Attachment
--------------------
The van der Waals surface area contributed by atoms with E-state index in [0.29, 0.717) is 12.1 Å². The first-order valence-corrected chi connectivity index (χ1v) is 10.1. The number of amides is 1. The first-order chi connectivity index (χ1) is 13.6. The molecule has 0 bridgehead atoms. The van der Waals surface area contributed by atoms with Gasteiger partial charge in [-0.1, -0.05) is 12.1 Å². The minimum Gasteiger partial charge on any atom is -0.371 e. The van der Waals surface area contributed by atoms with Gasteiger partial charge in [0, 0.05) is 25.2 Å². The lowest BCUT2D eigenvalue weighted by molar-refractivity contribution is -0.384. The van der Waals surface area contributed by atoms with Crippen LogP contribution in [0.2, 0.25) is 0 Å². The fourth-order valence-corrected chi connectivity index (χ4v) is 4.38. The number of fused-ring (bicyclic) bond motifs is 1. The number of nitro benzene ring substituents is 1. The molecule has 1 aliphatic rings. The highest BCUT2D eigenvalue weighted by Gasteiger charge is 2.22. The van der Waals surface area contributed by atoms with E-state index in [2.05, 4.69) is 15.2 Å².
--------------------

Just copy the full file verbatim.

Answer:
The van der Waals surface area contributed by atoms with E-state index in [0.29, 0.717) is 12.1 Å². The first-order valence-corrected chi connectivity index (χ1v) is 10.1. The number of amides is 1. The first-order chi connectivity index (χ1) is 13.6. The molecule has 0 bridgehead atoms. The van der Waals surface area contributed by atoms with Gasteiger partial charge in [-0.1, -0.05) is 12.1 Å². The minimum Gasteiger partial charge on any atom is -0.371 e. The van der Waals surface area contributed by atoms with Gasteiger partial charge in [0, 0.05) is 25.2 Å². The lowest BCUT2D eigenvalue weighted by molar-refractivity contribution is -0.384. The van der Waals surface area contributed by atoms with Crippen LogP contribution in [0.2, 0.25) is 0 Å². The fourth-order valence-corrected chi connectivity index (χ4v) is 4.38. The number of fused-ring (bicyclic) bond motifs is 1. The number of nitro benzene ring substituents is 1. The molecule has 1 aliphatic rings. The highest BCUT2D eigenvalue weighted by Gasteiger charge is 2.22. The van der Waals surface area contributed by atoms with E-state index in [2.05, 4.69) is 15.2 Å².